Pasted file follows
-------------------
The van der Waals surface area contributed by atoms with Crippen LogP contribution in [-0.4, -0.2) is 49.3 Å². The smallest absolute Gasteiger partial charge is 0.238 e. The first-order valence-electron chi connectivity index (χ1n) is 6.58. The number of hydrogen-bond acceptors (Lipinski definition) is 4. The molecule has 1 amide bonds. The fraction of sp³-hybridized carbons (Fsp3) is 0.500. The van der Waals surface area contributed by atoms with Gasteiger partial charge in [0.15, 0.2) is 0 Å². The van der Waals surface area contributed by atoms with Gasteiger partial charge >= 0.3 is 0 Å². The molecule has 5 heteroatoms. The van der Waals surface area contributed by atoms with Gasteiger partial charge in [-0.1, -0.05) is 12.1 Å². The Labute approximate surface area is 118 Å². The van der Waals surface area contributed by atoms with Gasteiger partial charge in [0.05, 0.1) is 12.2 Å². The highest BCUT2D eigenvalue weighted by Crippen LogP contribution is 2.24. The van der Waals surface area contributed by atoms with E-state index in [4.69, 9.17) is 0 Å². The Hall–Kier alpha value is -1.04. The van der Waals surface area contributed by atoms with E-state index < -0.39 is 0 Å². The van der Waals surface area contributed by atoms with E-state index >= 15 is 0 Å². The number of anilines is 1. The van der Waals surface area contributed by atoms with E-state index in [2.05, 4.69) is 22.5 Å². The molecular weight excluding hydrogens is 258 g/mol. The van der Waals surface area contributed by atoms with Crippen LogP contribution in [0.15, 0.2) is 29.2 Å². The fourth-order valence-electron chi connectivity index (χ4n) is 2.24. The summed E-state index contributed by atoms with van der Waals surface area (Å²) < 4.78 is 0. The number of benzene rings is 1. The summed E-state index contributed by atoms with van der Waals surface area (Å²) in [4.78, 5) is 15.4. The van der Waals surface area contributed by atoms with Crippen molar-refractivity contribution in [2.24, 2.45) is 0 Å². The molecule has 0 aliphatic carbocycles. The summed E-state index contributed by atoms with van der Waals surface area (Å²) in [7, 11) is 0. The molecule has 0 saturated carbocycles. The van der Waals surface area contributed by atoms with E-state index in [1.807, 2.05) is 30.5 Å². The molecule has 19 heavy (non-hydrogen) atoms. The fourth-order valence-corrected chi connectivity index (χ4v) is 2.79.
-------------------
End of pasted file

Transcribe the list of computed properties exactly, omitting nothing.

The van der Waals surface area contributed by atoms with Crippen LogP contribution in [-0.4, -0.2) is 49.3 Å². The smallest absolute Gasteiger partial charge is 0.238 e. The first-order valence-electron chi connectivity index (χ1n) is 6.58. The number of hydrogen-bond acceptors (Lipinski definition) is 4. The molecule has 1 amide bonds. The fraction of sp³-hybridized carbons (Fsp3) is 0.500. The van der Waals surface area contributed by atoms with Gasteiger partial charge in [0.15, 0.2) is 0 Å². The van der Waals surface area contributed by atoms with Gasteiger partial charge >= 0.3 is 0 Å². The molecule has 5 heteroatoms. The van der Waals surface area contributed by atoms with Gasteiger partial charge in [-0.1, -0.05) is 12.1 Å². The Labute approximate surface area is 118 Å². The van der Waals surface area contributed by atoms with Gasteiger partial charge in [0.05, 0.1) is 12.2 Å². The highest BCUT2D eigenvalue weighted by Crippen LogP contribution is 2.24. The van der Waals surface area contributed by atoms with E-state index in [4.69, 9.17) is 0 Å². The Hall–Kier alpha value is -1.04. The van der Waals surface area contributed by atoms with E-state index < -0.39 is 0 Å². The van der Waals surface area contributed by atoms with E-state index >= 15 is 0 Å². The number of anilines is 1. The van der Waals surface area contributed by atoms with E-state index in [2.05, 4.69) is 22.5 Å². The molecular weight excluding hydrogens is 258 g/mol. The van der Waals surface area contributed by atoms with Crippen LogP contribution in [0.15, 0.2) is 29.2 Å². The fourth-order valence-electron chi connectivity index (χ4n) is 2.24. The summed E-state index contributed by atoms with van der Waals surface area (Å²) < 4.78 is 0. The number of benzene rings is 1. The summed E-state index contributed by atoms with van der Waals surface area (Å²) in [4.78, 5) is 15.4. The van der Waals surface area contributed by atoms with Crippen molar-refractivity contribution in [2.24, 2.45) is 0 Å². The molecule has 0 aliphatic carbocycles. The summed E-state index contributed by atoms with van der Waals surface area (Å²) in [7, 11) is 0. The molecule has 0 saturated carbocycles. The van der Waals surface area contributed by atoms with E-state index in [1.807, 2.05) is 30.5 Å². The molecule has 19 heavy (non-hydrogen) atoms. The fourth-order valence-corrected chi connectivity index (χ4v) is 2.79.